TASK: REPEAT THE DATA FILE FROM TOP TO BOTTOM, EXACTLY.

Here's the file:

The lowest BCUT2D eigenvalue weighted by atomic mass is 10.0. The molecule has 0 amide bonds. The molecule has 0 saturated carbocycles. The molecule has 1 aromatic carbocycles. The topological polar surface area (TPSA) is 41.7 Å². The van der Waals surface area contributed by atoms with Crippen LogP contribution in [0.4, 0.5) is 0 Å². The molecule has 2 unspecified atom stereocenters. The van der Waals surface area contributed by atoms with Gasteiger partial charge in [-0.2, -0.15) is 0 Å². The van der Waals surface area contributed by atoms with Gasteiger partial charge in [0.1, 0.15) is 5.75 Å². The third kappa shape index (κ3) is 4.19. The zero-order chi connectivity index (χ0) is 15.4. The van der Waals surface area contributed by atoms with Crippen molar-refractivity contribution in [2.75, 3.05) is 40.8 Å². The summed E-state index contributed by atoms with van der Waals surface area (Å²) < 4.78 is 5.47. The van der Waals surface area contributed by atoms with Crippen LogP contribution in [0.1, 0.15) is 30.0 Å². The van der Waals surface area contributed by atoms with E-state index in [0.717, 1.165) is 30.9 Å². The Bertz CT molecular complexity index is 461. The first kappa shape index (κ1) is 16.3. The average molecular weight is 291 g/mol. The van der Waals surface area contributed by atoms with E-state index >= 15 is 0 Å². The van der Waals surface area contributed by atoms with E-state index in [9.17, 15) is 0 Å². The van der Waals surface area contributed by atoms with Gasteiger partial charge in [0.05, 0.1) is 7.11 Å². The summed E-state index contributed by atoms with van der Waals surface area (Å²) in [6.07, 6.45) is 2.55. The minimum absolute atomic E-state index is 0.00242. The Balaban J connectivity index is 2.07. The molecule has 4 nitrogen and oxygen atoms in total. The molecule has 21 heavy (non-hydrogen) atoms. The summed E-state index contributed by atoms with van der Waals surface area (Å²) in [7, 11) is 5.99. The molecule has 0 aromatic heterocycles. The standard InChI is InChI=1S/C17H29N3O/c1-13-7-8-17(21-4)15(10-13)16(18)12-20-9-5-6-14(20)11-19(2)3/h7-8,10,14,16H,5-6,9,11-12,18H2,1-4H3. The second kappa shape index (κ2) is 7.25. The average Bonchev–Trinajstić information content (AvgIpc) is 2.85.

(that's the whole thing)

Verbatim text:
The lowest BCUT2D eigenvalue weighted by atomic mass is 10.0. The molecule has 0 amide bonds. The molecule has 0 saturated carbocycles. The molecule has 1 aromatic carbocycles. The topological polar surface area (TPSA) is 41.7 Å². The van der Waals surface area contributed by atoms with Crippen LogP contribution in [0.4, 0.5) is 0 Å². The molecule has 2 unspecified atom stereocenters. The van der Waals surface area contributed by atoms with Gasteiger partial charge in [-0.2, -0.15) is 0 Å². The van der Waals surface area contributed by atoms with Gasteiger partial charge in [0.1, 0.15) is 5.75 Å². The third kappa shape index (κ3) is 4.19. The zero-order chi connectivity index (χ0) is 15.4. The van der Waals surface area contributed by atoms with Crippen molar-refractivity contribution in [2.75, 3.05) is 40.8 Å². The summed E-state index contributed by atoms with van der Waals surface area (Å²) < 4.78 is 5.47. The van der Waals surface area contributed by atoms with Crippen LogP contribution in [0.1, 0.15) is 30.0 Å². The van der Waals surface area contributed by atoms with E-state index in [0.717, 1.165) is 30.9 Å². The Bertz CT molecular complexity index is 461. The first kappa shape index (κ1) is 16.3. The average molecular weight is 291 g/mol. The van der Waals surface area contributed by atoms with E-state index >= 15 is 0 Å². The van der Waals surface area contributed by atoms with E-state index in [9.17, 15) is 0 Å². The van der Waals surface area contributed by atoms with Gasteiger partial charge in [0.05, 0.1) is 7.11 Å². The summed E-state index contributed by atoms with van der Waals surface area (Å²) in [6.07, 6.45) is 2.55. The minimum absolute atomic E-state index is 0.00242. The Balaban J connectivity index is 2.07. The molecule has 4 nitrogen and oxygen atoms in total. The molecule has 21 heavy (non-hydrogen) atoms. The summed E-state index contributed by atoms with van der Waals surface area (Å²) in [7, 11) is 5.99. The molecule has 0 aromatic heterocycles. The standard InChI is InChI=1S/C17H29N3O/c1-13-7-8-17(21-4)15(10-13)16(18)12-20-9-5-6-14(20)11-19(2)3/h7-8,10,14,16H,5-6,9,11-12,18H2,1-4H3. The second kappa shape index (κ2) is 7.25. The average Bonchev–Trinajstić information content (AvgIpc) is 2.85.